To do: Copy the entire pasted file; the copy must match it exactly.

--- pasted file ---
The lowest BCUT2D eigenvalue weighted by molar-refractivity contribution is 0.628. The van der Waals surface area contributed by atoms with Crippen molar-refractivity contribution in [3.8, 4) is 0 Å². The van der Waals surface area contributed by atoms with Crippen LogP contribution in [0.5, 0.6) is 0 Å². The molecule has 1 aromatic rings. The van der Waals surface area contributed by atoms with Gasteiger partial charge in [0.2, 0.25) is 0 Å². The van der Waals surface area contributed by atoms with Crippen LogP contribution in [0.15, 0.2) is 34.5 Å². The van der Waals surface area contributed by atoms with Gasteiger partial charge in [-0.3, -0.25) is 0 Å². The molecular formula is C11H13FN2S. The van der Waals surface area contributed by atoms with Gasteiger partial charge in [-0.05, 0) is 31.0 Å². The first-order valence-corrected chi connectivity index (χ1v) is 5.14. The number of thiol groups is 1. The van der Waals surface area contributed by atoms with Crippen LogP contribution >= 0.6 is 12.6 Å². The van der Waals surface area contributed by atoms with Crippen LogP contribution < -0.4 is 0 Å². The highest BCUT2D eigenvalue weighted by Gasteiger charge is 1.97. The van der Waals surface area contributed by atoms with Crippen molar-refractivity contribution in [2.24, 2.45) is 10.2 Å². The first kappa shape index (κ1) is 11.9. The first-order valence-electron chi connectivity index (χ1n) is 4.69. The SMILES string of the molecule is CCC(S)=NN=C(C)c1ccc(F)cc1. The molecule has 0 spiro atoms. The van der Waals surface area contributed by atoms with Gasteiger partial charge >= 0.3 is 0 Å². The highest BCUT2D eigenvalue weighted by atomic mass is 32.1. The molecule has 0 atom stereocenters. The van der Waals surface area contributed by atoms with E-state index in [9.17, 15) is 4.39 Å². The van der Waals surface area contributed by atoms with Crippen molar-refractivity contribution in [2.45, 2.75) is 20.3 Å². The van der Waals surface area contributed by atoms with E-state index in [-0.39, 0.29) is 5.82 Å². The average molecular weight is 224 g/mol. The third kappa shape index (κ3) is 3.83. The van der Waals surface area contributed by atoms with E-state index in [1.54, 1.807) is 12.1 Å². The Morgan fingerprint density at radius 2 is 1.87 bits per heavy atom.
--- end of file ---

The lowest BCUT2D eigenvalue weighted by molar-refractivity contribution is 0.628. The van der Waals surface area contributed by atoms with Crippen molar-refractivity contribution in [3.8, 4) is 0 Å². The van der Waals surface area contributed by atoms with Crippen LogP contribution in [0.5, 0.6) is 0 Å². The molecule has 1 aromatic rings. The van der Waals surface area contributed by atoms with Gasteiger partial charge in [0.2, 0.25) is 0 Å². The van der Waals surface area contributed by atoms with Crippen LogP contribution in [0.15, 0.2) is 34.5 Å². The van der Waals surface area contributed by atoms with Gasteiger partial charge in [-0.3, -0.25) is 0 Å². The molecular formula is C11H13FN2S. The van der Waals surface area contributed by atoms with Gasteiger partial charge in [-0.05, 0) is 31.0 Å². The first-order valence-corrected chi connectivity index (χ1v) is 5.14. The number of thiol groups is 1. The van der Waals surface area contributed by atoms with Crippen LogP contribution >= 0.6 is 12.6 Å². The van der Waals surface area contributed by atoms with Crippen LogP contribution < -0.4 is 0 Å². The highest BCUT2D eigenvalue weighted by Gasteiger charge is 1.97. The van der Waals surface area contributed by atoms with Crippen molar-refractivity contribution in [2.24, 2.45) is 10.2 Å². The first kappa shape index (κ1) is 11.9. The first-order valence-electron chi connectivity index (χ1n) is 4.69. The SMILES string of the molecule is CCC(S)=NN=C(C)c1ccc(F)cc1. The molecule has 0 spiro atoms. The van der Waals surface area contributed by atoms with Gasteiger partial charge >= 0.3 is 0 Å². The highest BCUT2D eigenvalue weighted by atomic mass is 32.1. The molecule has 0 atom stereocenters. The van der Waals surface area contributed by atoms with E-state index in [9.17, 15) is 4.39 Å². The van der Waals surface area contributed by atoms with Crippen molar-refractivity contribution in [2.45, 2.75) is 20.3 Å². The van der Waals surface area contributed by atoms with E-state index in [-0.39, 0.29) is 5.82 Å². The average molecular weight is 224 g/mol. The third kappa shape index (κ3) is 3.83. The van der Waals surface area contributed by atoms with E-state index in [1.54, 1.807) is 12.1 Å². The Morgan fingerprint density at radius 2 is 1.87 bits per heavy atom.